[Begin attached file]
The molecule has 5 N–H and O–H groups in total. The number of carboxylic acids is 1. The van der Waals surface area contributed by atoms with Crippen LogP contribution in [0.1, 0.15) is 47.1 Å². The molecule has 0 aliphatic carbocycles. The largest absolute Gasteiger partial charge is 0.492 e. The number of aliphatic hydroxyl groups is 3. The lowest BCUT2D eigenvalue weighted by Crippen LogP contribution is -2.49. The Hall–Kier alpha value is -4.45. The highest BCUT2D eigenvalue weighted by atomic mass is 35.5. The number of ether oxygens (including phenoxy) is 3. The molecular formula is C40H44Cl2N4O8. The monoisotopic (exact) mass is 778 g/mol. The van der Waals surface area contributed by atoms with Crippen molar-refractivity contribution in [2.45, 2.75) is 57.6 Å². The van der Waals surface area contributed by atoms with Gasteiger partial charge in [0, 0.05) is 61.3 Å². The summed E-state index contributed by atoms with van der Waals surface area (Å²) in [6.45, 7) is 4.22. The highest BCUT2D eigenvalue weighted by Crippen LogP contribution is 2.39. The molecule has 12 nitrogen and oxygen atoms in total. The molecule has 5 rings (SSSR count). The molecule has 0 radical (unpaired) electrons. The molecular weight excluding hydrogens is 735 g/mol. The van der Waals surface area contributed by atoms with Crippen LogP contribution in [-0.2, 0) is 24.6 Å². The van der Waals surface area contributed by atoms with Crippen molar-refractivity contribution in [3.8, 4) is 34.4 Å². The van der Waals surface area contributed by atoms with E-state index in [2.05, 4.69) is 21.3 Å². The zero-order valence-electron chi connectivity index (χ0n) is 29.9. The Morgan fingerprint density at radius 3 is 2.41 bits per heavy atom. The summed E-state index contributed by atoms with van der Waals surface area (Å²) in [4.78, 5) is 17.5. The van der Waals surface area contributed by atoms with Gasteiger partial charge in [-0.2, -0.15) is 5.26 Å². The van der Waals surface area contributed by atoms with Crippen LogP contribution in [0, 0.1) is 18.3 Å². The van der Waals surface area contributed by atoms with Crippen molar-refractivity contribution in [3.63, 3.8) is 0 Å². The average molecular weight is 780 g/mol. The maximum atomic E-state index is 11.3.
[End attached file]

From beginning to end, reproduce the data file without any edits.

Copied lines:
The molecule has 5 N–H and O–H groups in total. The number of carboxylic acids is 1. The van der Waals surface area contributed by atoms with Crippen LogP contribution in [0.1, 0.15) is 47.1 Å². The molecule has 0 aliphatic carbocycles. The largest absolute Gasteiger partial charge is 0.492 e. The number of aliphatic hydroxyl groups is 3. The lowest BCUT2D eigenvalue weighted by Crippen LogP contribution is -2.49. The Hall–Kier alpha value is -4.45. The highest BCUT2D eigenvalue weighted by atomic mass is 35.5. The number of ether oxygens (including phenoxy) is 3. The molecular formula is C40H44Cl2N4O8. The monoisotopic (exact) mass is 778 g/mol. The van der Waals surface area contributed by atoms with Crippen molar-refractivity contribution in [2.45, 2.75) is 57.6 Å². The van der Waals surface area contributed by atoms with Gasteiger partial charge in [0, 0.05) is 61.3 Å². The summed E-state index contributed by atoms with van der Waals surface area (Å²) in [6.45, 7) is 4.22. The highest BCUT2D eigenvalue weighted by Crippen LogP contribution is 2.39. The molecule has 12 nitrogen and oxygen atoms in total. The molecule has 5 rings (SSSR count). The molecule has 0 radical (unpaired) electrons. The molecular weight excluding hydrogens is 735 g/mol. The van der Waals surface area contributed by atoms with Crippen LogP contribution in [-0.2, 0) is 24.6 Å². The van der Waals surface area contributed by atoms with Crippen molar-refractivity contribution in [3.8, 4) is 34.4 Å². The van der Waals surface area contributed by atoms with E-state index in [2.05, 4.69) is 21.3 Å². The zero-order valence-electron chi connectivity index (χ0n) is 29.9. The Morgan fingerprint density at radius 3 is 2.41 bits per heavy atom. The summed E-state index contributed by atoms with van der Waals surface area (Å²) in [4.78, 5) is 17.5. The van der Waals surface area contributed by atoms with Gasteiger partial charge in [-0.2, -0.15) is 5.26 Å². The van der Waals surface area contributed by atoms with Crippen LogP contribution in [0, 0.1) is 18.3 Å². The van der Waals surface area contributed by atoms with Crippen molar-refractivity contribution in [3.63, 3.8) is 0 Å². The average molecular weight is 780 g/mol. The maximum atomic E-state index is 11.3.